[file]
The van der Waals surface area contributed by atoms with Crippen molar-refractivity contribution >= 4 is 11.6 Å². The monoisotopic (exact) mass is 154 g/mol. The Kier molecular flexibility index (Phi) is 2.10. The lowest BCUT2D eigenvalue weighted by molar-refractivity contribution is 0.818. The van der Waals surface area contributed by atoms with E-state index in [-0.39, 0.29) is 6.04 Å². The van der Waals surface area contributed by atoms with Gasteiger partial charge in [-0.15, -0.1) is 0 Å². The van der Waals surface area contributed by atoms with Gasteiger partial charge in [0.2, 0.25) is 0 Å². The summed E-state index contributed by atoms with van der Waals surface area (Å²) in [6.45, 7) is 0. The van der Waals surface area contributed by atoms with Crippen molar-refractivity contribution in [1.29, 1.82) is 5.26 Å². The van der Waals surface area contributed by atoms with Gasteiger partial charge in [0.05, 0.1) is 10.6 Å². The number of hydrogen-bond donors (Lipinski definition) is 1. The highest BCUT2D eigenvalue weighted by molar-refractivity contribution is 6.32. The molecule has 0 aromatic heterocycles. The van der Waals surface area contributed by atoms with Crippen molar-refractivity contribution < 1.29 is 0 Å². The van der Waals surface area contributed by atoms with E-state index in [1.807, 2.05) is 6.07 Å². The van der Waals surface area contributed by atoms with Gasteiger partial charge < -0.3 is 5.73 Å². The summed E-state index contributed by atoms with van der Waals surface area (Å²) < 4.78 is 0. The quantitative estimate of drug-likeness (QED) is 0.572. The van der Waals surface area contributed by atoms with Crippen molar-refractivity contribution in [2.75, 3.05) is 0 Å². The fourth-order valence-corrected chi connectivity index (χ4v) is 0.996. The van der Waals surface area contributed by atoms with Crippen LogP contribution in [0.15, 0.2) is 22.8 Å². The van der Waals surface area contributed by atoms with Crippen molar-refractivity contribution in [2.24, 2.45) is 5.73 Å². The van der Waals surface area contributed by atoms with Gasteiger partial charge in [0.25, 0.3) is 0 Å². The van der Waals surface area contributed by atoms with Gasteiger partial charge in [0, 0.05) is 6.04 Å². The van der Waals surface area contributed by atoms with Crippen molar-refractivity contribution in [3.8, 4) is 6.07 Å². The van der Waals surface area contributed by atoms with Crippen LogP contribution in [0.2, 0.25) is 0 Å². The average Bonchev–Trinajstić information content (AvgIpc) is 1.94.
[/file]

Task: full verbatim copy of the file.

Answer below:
The van der Waals surface area contributed by atoms with Crippen molar-refractivity contribution >= 4 is 11.6 Å². The monoisotopic (exact) mass is 154 g/mol. The Kier molecular flexibility index (Phi) is 2.10. The lowest BCUT2D eigenvalue weighted by molar-refractivity contribution is 0.818. The van der Waals surface area contributed by atoms with E-state index in [-0.39, 0.29) is 6.04 Å². The van der Waals surface area contributed by atoms with Gasteiger partial charge in [-0.15, -0.1) is 0 Å². The van der Waals surface area contributed by atoms with Gasteiger partial charge in [0.2, 0.25) is 0 Å². The summed E-state index contributed by atoms with van der Waals surface area (Å²) in [6.45, 7) is 0. The van der Waals surface area contributed by atoms with Crippen molar-refractivity contribution in [1.29, 1.82) is 5.26 Å². The van der Waals surface area contributed by atoms with Gasteiger partial charge in [0.05, 0.1) is 10.6 Å². The number of hydrogen-bond donors (Lipinski definition) is 1. The highest BCUT2D eigenvalue weighted by molar-refractivity contribution is 6.32. The molecule has 0 aromatic heterocycles. The van der Waals surface area contributed by atoms with Crippen molar-refractivity contribution < 1.29 is 0 Å². The van der Waals surface area contributed by atoms with E-state index in [1.807, 2.05) is 6.07 Å². The van der Waals surface area contributed by atoms with Gasteiger partial charge < -0.3 is 5.73 Å². The summed E-state index contributed by atoms with van der Waals surface area (Å²) < 4.78 is 0. The quantitative estimate of drug-likeness (QED) is 0.572. The van der Waals surface area contributed by atoms with Crippen molar-refractivity contribution in [2.75, 3.05) is 0 Å². The fourth-order valence-corrected chi connectivity index (χ4v) is 0.996. The van der Waals surface area contributed by atoms with Crippen LogP contribution in [0.15, 0.2) is 22.8 Å². The van der Waals surface area contributed by atoms with Crippen molar-refractivity contribution in [2.24, 2.45) is 5.73 Å². The van der Waals surface area contributed by atoms with Gasteiger partial charge in [0.25, 0.3) is 0 Å². The van der Waals surface area contributed by atoms with Gasteiger partial charge in [0, 0.05) is 6.04 Å². The van der Waals surface area contributed by atoms with Crippen molar-refractivity contribution in [3.8, 4) is 6.07 Å². The van der Waals surface area contributed by atoms with Crippen LogP contribution in [0.2, 0.25) is 0 Å². The average Bonchev–Trinajstić information content (AvgIpc) is 1.94.